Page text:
1. Slater, T.F., and Adams, J.P., 2004, Learner-Centered Astronomy Teaching, Newark, NJ, Prentice Hall Publishing Company.

2. Slater, T. F., 2005, Save Time With a High Performance Grading System. The Physics Teacher 43(6), 396-397.

3. Slater, T. F. 1997, The Effectiveness of Portfolio Assessments in Science. Journal of College Science Teaching, 26(5), 315-318.

4. Slater, T.F., Adams, J.P., Brissenden, G., Duncan, D., 2001, What Topics Are Taught In Introductory Astronomy Courses? The Physics Teacher, 39(1), 52-55.

5. Partridge, B. & Greenstein, G., 2004, Goals for "Astro 101": Report on workshops for department leaders, Astronomy Education Review, v. 2, p. 46. http://aer.noao.edu/cgi-bin/article.pl?id=64.

6. National Academy of Sciences, 2005, Taking Science to School, National Academy Press

7. Bell, R.L., Smetana, L., and Binns, I., Simplifying inquiry instruction, The Science Teacher, October 2005, p. 30-33.

8. Slater, S.J., Slater, T.F., and Shaner, A. 2008. Impact of Backwards Faded Scaffolding in an Astronomy Course for Pre-service Elementary Teachers based on Inquiry. Journal of Geoscience Education, 56(5).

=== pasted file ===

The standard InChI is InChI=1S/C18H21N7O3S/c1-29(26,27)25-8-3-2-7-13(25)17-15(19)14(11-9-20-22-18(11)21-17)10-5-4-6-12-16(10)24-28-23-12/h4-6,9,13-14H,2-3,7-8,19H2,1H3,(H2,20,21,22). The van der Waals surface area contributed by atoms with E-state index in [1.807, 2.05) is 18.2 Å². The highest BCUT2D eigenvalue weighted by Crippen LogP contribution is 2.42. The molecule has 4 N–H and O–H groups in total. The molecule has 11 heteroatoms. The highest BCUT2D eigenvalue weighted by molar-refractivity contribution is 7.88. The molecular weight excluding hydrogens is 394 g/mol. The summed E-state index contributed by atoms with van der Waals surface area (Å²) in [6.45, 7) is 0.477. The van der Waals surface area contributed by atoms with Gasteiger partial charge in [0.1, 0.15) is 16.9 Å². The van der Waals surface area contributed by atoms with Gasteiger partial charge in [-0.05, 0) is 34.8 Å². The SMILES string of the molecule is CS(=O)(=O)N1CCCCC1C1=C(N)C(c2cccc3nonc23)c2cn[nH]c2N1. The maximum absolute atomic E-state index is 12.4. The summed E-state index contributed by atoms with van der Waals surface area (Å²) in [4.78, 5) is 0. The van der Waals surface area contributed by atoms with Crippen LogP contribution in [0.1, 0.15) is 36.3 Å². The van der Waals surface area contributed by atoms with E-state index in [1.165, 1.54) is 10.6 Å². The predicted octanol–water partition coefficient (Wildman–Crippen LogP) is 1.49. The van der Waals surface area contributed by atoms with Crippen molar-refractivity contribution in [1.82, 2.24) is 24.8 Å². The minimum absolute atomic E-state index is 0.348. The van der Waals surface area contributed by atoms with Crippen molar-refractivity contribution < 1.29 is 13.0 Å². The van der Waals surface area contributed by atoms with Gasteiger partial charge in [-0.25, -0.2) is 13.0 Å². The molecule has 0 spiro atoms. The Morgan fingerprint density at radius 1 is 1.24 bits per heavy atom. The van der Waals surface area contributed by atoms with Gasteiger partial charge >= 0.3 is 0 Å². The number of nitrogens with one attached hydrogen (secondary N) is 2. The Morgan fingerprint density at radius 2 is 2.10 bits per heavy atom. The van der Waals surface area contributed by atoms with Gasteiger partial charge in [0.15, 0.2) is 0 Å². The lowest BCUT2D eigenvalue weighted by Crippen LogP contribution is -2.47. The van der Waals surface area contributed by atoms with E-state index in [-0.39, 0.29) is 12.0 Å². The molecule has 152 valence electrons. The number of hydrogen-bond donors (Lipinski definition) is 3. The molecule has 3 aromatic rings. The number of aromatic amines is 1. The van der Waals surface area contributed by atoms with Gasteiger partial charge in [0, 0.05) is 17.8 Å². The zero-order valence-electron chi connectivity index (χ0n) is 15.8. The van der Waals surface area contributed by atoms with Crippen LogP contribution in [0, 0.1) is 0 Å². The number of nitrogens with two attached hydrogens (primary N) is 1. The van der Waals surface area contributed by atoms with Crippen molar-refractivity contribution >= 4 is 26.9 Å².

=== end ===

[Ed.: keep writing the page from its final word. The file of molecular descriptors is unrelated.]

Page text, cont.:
9. Slater, SJ, Slater, TF, & Lyons, D., 2010, Engaging in Astronomical Inquiry, WHFreeman Publishing, ISBN: 1429258608.

caperteam@gmail.com, December 22, 2009

Tuesday, December 8, 2009

Time Management for Teaching Faculty

At the November 2009 AAPT/APS New Faculty Workshop for physics and astronomy 
professors, Brian Lane accepted Tim Slater's challenge about turning off 
Outlook Email for one hour each day.

It seemed to really make a difference, 
so, out of curiosity, Brian kept track of the number of e-mails he sent and 
received each day for a week. The results are very interesting. He has 
posted the data & some initial analysis at his blog at 
Check it out!

Posted via email from Tim's posterous